Tri-City Ledger -

By Earline Smith Crews
Guest Writer 

Mama and Daddy knew the joys of a garden

 

May 14, 2020



Daddy and Mama planted a spring/summer garden and a fall/winter garden. The spring garden was my favorite because very early spring gave us English peas, new potatoes, onions and cabbage. Then the squash, tomatoes and early corn came rushing in. The okra pods gave notice of good and plenty. The peas in several varieties came after the heat index ramped up about mid-June, depending on the weather. The field corn was for us, cornbread, course grits and the livestock.

"Never get above your rais'ins."

I gave the bugs and rabbits competition with the cabbage. Mama knew with certainty the rabbits nibbled the leaves from the edge. The bugs went down to lay eggs and wreak havoc amongst the stalk and the stems. Precious little Earline pinched out that tasty head at about the time the cabbage got golf ball sized. Oh my goodness, fresh vegetables… Mama was a calm lady until she saw that cabbage.

"EARLINE, get yourself out here young lady. I ain't having our cabbage messed up by the likes of you. We work hard to feed you young'uns and what the rabbits don't eat and the bugs don't kill, you come along and eat the head out of the cabbages."

"You're acting like a selfish heathen."

The garden was worked to keep the grass and weeds out. Water was drawn from the well, hauled to the garden and our food was paid attention. Nowhere in my entire universe was more beautiful than our spring garden. Neighbors all around had lush gardens, but my most memorable community spring garden was owned and grown by Mama's cousin, Miz Eura Lee Grissett Brown.

I made sure to look out the bus window every morning during the last weeks of school in May as it stopped to pick up Adredth and Robert. Miz Eura was already in her garden working to keep it pristine. She was dressed so as to not allow a single ray of sunshine touch her skin. A long-sleeved shirt, gloves, pants, and that bonnet with the skirted back to cover her neck and the flange shade for her face. Miz Eura had the most beautiful complexion this side of Woodbury face soap. Mama said Miz Eura had peaches and cream skin. Mama and her sisters said their Grissett cousins, Eura and Ruby washed their faces in milk.

It worked.

So back to the garden. I made the garden my private Eden during the growing season. I ate those cabbage hearts, I pulled up green onions to snack on with a slice of hoop cheese and a cold biscuit. I knew when the first tomato showed. I kept my eye on it, because I saw it first. To lay down between lush rows of tomato plants, reach up for a plump tomato to dap into my handful of salt before biting it as the juices ran down my arms to drip off my elbow, down my chin to collect on my shirt. That had to be what God surely must have intended for me.

Everything was growing as the humidity climbed, the foggy nights made for good corn. The down side was the water grass, the coffee weeds, and the iron weeds. They grew faster than we could chop them out. The Bermuda grass thatched.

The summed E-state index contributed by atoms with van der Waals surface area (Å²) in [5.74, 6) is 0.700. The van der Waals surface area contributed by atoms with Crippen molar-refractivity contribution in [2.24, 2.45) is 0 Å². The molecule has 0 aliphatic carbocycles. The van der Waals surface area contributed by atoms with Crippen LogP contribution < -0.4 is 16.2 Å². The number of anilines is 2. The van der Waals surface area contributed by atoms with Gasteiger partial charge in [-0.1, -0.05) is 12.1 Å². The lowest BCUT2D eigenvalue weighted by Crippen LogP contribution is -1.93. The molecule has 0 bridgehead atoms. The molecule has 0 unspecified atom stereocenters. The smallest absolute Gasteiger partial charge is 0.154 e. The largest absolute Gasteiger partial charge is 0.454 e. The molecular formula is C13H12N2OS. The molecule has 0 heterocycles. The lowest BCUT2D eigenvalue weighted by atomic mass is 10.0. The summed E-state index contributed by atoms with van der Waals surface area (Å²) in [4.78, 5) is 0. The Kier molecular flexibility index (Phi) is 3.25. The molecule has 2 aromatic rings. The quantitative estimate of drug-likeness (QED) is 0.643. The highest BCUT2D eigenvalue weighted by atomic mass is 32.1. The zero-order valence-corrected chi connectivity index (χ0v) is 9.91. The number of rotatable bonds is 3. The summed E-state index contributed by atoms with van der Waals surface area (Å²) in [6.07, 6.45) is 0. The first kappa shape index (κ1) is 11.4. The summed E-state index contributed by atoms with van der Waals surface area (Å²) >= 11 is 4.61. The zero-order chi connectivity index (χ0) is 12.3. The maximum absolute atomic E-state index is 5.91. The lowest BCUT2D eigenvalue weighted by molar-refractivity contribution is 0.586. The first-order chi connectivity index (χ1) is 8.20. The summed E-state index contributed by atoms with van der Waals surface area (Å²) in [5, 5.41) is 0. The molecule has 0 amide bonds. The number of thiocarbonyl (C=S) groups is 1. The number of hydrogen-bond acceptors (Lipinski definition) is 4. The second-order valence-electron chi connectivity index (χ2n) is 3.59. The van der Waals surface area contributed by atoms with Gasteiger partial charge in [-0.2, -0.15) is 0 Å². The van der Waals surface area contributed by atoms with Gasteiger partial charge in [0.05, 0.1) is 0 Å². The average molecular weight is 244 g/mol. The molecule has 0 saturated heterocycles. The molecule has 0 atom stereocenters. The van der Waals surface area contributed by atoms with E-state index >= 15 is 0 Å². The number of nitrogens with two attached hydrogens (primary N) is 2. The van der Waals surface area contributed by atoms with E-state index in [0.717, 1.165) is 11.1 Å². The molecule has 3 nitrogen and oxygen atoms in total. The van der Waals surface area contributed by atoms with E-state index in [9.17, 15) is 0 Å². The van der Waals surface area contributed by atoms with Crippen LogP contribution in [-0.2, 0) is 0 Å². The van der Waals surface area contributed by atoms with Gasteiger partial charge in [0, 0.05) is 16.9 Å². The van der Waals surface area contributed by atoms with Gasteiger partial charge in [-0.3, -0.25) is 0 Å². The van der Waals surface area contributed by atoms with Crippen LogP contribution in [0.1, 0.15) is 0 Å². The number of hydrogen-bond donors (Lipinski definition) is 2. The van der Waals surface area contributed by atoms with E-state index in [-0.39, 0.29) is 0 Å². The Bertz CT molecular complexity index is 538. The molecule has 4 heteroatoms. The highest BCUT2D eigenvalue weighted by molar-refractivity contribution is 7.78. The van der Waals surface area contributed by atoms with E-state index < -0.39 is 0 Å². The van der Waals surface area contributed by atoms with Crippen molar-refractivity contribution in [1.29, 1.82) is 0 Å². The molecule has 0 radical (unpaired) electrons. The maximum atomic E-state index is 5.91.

I HATE BERMUDA GRASS…in the garden.

About the end of May Daddy had us planting the draws from the sweet potato seed beds. We pulled the plants up to carry them in armloads to the "sweet tater" patch behind the chicken house and barn. At least an acre or more had to be planted for our winter supply. Daddy had laid off about half an acre of nice rows that followed the curve of the terrace for planting the potato draws. As the draws grew nice vines, we scheduled a time for cutting the vines in foot lengths to be stobbed into the row hill. To that job was added the duty of hauling tubs of water to soak each newly planted potato vine to give it the best chance for taking root and making tubers.

Did I mention the down side of gardening?

Sweet potato cultivation is the one that put a burr under my tail. As the summer came with all the wonderful produce for us to enjoy, those sweet potatoes caused a hated memory for the first half of our celebration of July 4th. Sweet potatoes had to have the last few rows planted on the 4th of July so as to allow knowledge of when they were ready to be dug in the Fall.

School let out, we ate good and plenty fresh vegetables. Mama worked us from morning to evening helping to can those peas and beans and squash and chow chow and pickles and anything else we couldn't eat before it aged out. Her shelves in the smokehouse was lined with Kerr Mason jars of winter food. Mama took pride in showing her food security. The days passed to get us to the deadline for planting sweet potatoes.

July 4th…

The holiday brought the promise of creek time with town cousins and a creek bank picnic. We hated that last hard sweaty, tater tar-smeared arms, back hurting job; but to help soften the morning we knew at the end of that last stob of that last sweet potato vine signaled the celebration could begin. Oh how we celebrated. We burned out every ounce of energy we owned in having fun that day. Our spring garden was mostly finished, things were beginning to get stalky and brown in our spring garden.

Summer came with the notice of less gardening but more cotton field work. Fall gardens were planted in late September/early October. Fall/Winter gardens were just as important as spring gardens, but not as pretty and as filled with variety, but everything we needed to make our food supply adequate. Today in this quarantine I am deep into a spring garden as I write this article and I'm already planning what I may plant in my fall garden. That is what makes an old country farm lady look forward to the next season.

My advice is, get a pot and some seeds and plant something good to eat, like tomatoes perhaps. That tomato sandwich will leave you feeling glad you did.

 
 

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